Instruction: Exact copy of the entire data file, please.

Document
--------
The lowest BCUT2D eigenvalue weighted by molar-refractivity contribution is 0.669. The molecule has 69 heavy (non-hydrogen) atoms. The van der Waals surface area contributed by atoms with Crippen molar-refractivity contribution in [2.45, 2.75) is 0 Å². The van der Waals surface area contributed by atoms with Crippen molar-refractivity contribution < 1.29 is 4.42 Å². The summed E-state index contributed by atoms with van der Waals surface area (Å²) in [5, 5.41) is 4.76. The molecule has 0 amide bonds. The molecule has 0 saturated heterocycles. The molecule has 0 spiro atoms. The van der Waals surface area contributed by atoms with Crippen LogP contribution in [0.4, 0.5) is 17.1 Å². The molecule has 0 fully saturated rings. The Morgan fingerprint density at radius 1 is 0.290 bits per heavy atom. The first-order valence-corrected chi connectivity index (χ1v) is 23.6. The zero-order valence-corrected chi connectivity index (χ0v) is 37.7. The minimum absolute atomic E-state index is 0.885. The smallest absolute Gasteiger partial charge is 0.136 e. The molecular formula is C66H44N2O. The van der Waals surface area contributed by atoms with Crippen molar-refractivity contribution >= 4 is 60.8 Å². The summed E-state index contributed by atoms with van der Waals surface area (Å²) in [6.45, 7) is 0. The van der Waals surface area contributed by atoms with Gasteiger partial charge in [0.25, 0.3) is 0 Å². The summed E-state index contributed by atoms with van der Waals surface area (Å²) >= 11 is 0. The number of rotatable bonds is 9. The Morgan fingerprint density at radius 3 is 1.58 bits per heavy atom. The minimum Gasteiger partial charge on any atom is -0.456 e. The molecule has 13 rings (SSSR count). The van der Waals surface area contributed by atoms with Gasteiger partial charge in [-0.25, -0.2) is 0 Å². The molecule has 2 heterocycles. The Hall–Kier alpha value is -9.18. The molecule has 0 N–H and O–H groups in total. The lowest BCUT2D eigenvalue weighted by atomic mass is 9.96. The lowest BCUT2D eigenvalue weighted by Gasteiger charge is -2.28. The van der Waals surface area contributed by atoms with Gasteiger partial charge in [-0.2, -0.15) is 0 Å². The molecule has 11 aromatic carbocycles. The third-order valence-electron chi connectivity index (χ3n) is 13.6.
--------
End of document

The lowest BCUT2D eigenvalue weighted by molar-refractivity contribution is 0.669. The molecule has 69 heavy (non-hydrogen) atoms. The van der Waals surface area contributed by atoms with Crippen molar-refractivity contribution in [2.45, 2.75) is 0 Å². The van der Waals surface area contributed by atoms with Crippen molar-refractivity contribution < 1.29 is 4.42 Å². The summed E-state index contributed by atoms with van der Waals surface area (Å²) in [5, 5.41) is 4.76. The molecule has 0 amide bonds. The molecule has 0 saturated heterocycles. The molecule has 0 spiro atoms. The van der Waals surface area contributed by atoms with Crippen LogP contribution in [0.4, 0.5) is 17.1 Å². The molecule has 0 fully saturated rings. The Morgan fingerprint density at radius 1 is 0.290 bits per heavy atom. The first-order valence-corrected chi connectivity index (χ1v) is 23.6. The zero-order valence-corrected chi connectivity index (χ0v) is 37.7. The minimum absolute atomic E-state index is 0.885. The smallest absolute Gasteiger partial charge is 0.136 e. The molecular formula is C66H44N2O. The van der Waals surface area contributed by atoms with Crippen molar-refractivity contribution >= 4 is 60.8 Å². The summed E-state index contributed by atoms with van der Waals surface area (Å²) in [6.45, 7) is 0. The van der Waals surface area contributed by atoms with Gasteiger partial charge in [0.25, 0.3) is 0 Å². The summed E-state index contributed by atoms with van der Waals surface area (Å²) >= 11 is 0. The number of rotatable bonds is 9. The Morgan fingerprint density at radius 3 is 1.58 bits per heavy atom. The minimum Gasteiger partial charge on any atom is -0.456 e. The molecule has 13 rings (SSSR count). The van der Waals surface area contributed by atoms with Gasteiger partial charge in [-0.25, -0.2) is 0 Å². The molecule has 2 heterocycles. The Hall–Kier alpha value is -9.18. The molecule has 0 N–H and O–H groups in total. The lowest BCUT2D eigenvalue weighted by atomic mass is 9.96. The lowest BCUT2D eigenvalue weighted by Gasteiger charge is -2.28. The van der Waals surface area contributed by atoms with Gasteiger partial charge in [-0.2, -0.15) is 0 Å². The molecule has 11 aromatic carbocycles. The third-order valence-electron chi connectivity index (χ3n) is 13.6.